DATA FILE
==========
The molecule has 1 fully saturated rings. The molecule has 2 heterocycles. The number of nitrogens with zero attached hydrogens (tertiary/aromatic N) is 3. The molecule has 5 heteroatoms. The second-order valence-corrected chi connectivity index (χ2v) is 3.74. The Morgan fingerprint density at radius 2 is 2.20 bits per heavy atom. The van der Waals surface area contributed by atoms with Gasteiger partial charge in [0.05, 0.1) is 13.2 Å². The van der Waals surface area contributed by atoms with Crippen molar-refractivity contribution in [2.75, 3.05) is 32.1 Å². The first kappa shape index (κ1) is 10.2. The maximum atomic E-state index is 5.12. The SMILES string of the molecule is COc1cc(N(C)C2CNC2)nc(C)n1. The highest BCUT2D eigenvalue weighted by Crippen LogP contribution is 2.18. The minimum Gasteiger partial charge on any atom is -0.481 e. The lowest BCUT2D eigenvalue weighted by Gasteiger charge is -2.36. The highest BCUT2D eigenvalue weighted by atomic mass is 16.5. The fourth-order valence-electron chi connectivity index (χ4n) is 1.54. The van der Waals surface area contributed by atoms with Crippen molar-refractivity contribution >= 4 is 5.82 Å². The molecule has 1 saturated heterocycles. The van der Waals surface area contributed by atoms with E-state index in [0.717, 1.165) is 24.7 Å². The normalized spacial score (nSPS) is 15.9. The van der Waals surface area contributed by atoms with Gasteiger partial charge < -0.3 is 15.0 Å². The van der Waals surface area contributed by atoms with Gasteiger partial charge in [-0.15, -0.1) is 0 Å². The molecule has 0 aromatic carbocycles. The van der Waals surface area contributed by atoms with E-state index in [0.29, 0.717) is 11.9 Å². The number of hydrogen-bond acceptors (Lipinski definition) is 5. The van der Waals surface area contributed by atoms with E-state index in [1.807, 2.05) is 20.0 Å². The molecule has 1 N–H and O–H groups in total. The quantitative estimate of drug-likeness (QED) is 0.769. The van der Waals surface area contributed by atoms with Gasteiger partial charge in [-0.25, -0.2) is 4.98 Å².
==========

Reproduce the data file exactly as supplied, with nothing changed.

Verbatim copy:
The molecule has 1 fully saturated rings. The molecule has 2 heterocycles. The number of nitrogens with zero attached hydrogens (tertiary/aromatic N) is 3. The molecule has 5 heteroatoms. The second-order valence-corrected chi connectivity index (χ2v) is 3.74. The Morgan fingerprint density at radius 2 is 2.20 bits per heavy atom. The van der Waals surface area contributed by atoms with Gasteiger partial charge in [0.05, 0.1) is 13.2 Å². The van der Waals surface area contributed by atoms with Crippen molar-refractivity contribution in [2.75, 3.05) is 32.1 Å². The first kappa shape index (κ1) is 10.2. The maximum atomic E-state index is 5.12. The SMILES string of the molecule is COc1cc(N(C)C2CNC2)nc(C)n1. The highest BCUT2D eigenvalue weighted by Crippen LogP contribution is 2.18. The minimum Gasteiger partial charge on any atom is -0.481 e. The lowest BCUT2D eigenvalue weighted by Gasteiger charge is -2.36. The highest BCUT2D eigenvalue weighted by atomic mass is 16.5. The fourth-order valence-electron chi connectivity index (χ4n) is 1.54. The van der Waals surface area contributed by atoms with Crippen molar-refractivity contribution >= 4 is 5.82 Å². The molecule has 1 saturated heterocycles. The van der Waals surface area contributed by atoms with E-state index in [0.717, 1.165) is 24.7 Å². The normalized spacial score (nSPS) is 15.9. The van der Waals surface area contributed by atoms with Gasteiger partial charge < -0.3 is 15.0 Å². The van der Waals surface area contributed by atoms with Gasteiger partial charge in [-0.15, -0.1) is 0 Å². The molecule has 0 aromatic carbocycles. The van der Waals surface area contributed by atoms with E-state index in [0.29, 0.717) is 11.9 Å². The number of hydrogen-bond acceptors (Lipinski definition) is 5. The van der Waals surface area contributed by atoms with E-state index in [1.807, 2.05) is 20.0 Å². The molecule has 1 N–H and O–H groups in total. The quantitative estimate of drug-likeness (QED) is 0.769. The van der Waals surface area contributed by atoms with Gasteiger partial charge in [-0.25, -0.2) is 4.98 Å².